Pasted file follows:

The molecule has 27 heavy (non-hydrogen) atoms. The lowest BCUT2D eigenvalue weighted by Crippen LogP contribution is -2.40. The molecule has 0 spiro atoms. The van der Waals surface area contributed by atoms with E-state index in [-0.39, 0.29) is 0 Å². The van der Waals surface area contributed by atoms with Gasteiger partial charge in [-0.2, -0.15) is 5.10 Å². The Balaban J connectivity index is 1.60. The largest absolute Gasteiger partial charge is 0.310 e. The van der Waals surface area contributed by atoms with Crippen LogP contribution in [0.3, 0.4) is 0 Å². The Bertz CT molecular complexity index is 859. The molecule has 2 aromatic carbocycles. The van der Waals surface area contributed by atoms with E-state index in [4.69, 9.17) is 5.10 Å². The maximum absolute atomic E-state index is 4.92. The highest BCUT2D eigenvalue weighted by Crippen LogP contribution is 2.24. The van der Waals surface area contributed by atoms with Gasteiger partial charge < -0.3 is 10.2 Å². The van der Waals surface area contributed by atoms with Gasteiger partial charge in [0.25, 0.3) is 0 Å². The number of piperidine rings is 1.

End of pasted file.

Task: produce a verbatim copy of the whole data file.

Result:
The molecule has 27 heavy (non-hydrogen) atoms. The lowest BCUT2D eigenvalue weighted by Crippen LogP contribution is -2.40. The molecule has 0 spiro atoms. The van der Waals surface area contributed by atoms with E-state index in [-0.39, 0.29) is 0 Å². The van der Waals surface area contributed by atoms with Gasteiger partial charge in [-0.2, -0.15) is 5.10 Å². The Balaban J connectivity index is 1.60. The largest absolute Gasteiger partial charge is 0.310 e. The van der Waals surface area contributed by atoms with Crippen LogP contribution in [0.3, 0.4) is 0 Å². The Bertz CT molecular complexity index is 859. The molecule has 2 aromatic carbocycles. The van der Waals surface area contributed by atoms with E-state index in [4.69, 9.17) is 5.10 Å². The maximum absolute atomic E-state index is 4.92. The highest BCUT2D eigenvalue weighted by Crippen LogP contribution is 2.24. The van der Waals surface area contributed by atoms with Gasteiger partial charge < -0.3 is 10.2 Å². The van der Waals surface area contributed by atoms with Gasteiger partial charge in [0.25, 0.3) is 0 Å². The number of piperidine rings is 1.